Let’s just say I’m not surprised by the findings that green tea extract helped to increase energy expenditure. But when you look at how much (couple hundred calories per day at best), this isn’t going to swing big doors with fat loss.

What I was really looking to find was the correlation to fat oxidation but there’s not much there. This doesn’t mean that EGCG doesn’t perhaps assist indirectly with fat oxidation but it’s certainly not a prime player.

Having said all that, I’m not dismissing the potential benefits of consuming green tea extract in conjunction with a healthy diet and exercise. There are certainly signs that indicate it may serve a beneficial role. Just don’t expect jaw-dropping results by taking a few pills and not changing much else with your diet or exercise.

I’m going to do some real world experimentation and research myself and follow up in a future post on the results. I think it’s worth experimenting with and since it’s a natural plant extract, I’m open to investigating further. This will get my attention and focus any day over the next big pharmaceutical diet pill.

How might you optimize the effects of green tea extract?

My recommendations would be to find a high quality green tea extract that shows signs of purity. Don’t go for the cheap variety found at your local CVS drug store. You may have to spend a little more but that’s the only way I’d go. I’ll let you know which brand I choose for testing after I do some research.


Post Update- 8/15/12

I wanted to update this post to include a recommendation on a green tea extract supplement. After extensive research I found very few retail green tea extracts at the popular vitamin shops that provided sufficient EGCG concentrations.

However, I was able to find an organic blend from Dr. Craig Koniver at Organic Medicine Now that provides 95% polyphenol contents.

Here’s a link to learn more about Green Tea Essentials and to order direct from his website.


What I’ll be doing is combining (3) doses of single serving capsules prior to each primary meal (breakfast, lunch, dinner). I wouldn’t advise going over the recommended dosage and trying to take a “shotgun approach.” As with anything there will be diminished returns with over-doing it.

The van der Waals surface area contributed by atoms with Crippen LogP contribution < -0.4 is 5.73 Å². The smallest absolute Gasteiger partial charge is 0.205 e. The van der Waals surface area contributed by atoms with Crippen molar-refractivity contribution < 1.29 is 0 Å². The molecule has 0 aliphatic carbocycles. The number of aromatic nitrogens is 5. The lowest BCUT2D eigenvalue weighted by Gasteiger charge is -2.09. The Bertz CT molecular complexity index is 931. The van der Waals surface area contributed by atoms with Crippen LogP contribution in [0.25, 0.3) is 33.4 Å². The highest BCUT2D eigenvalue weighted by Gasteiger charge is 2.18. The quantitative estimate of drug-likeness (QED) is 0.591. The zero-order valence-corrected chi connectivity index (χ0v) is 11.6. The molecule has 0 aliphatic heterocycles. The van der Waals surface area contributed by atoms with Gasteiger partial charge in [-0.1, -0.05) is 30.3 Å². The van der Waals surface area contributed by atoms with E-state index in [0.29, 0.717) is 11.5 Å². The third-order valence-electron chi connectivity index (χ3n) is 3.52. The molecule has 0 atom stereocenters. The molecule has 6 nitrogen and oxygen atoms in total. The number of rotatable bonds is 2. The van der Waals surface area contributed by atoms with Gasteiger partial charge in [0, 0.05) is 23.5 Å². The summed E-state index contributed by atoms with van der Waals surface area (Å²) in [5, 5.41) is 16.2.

This will be integrated into a Primal Blueprint type diet and 3-4 burst training workouts per week. This is the foundation of our programs at Shaping Concepts so I’ll be using this protocol albeit on myself or clients who choose to participate. Bodyweight and body fat percentages will be calculated prior to starting and 30 days after.

My reasoning for using burst training (aka “metabolic resistance training”) is I believe the hormonal and sympathetic nervous system response to this type of exercise will have the greatest synergistic impact with the green tea extract on fat oxidation. Interval training for cardio could also be included as that provides a similar response.

Lots of long-slow-distance cardio and severe calorie restrictive diets really aren’t my thing (because they work terribly) so I’ll be sticking with what I already have found to be effective. We’ll just be adding the green tea extract to the mix. Should you decide to go another route by all means go for it and fill me on what you find with the results.

So there you have it…Dr. Oz gives green tea extract a thumbs up and I can’t stand here and say I necessarily disagree with him. There are some signs that show promise, but let’s just say the jury is still out with me until I see some real world evidence.

The fact that I’m open to investigating it further will tell you I believe it’s worth the time to experiment with and that it’s proven to be safe with most individuals when used in moderation.

We’ll wait and see. If you’ve used or are using green tea extract I’d love to hear your comments and feedback. This is an open forum so feel free to leave your comments.

Shane Doll is a certified Charleston personal trainer, fat loss expert, speaker, and founder of Shaping Concepts Personal Training Studios. He specializes in helping people achieve a body transformation with burst training exercise and whole food nutrition. You can receive a FREE no-obligations trial of his Charleston personal fitness programs and start experiencing the Shaping Concepts difference today.

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Category: Supplements.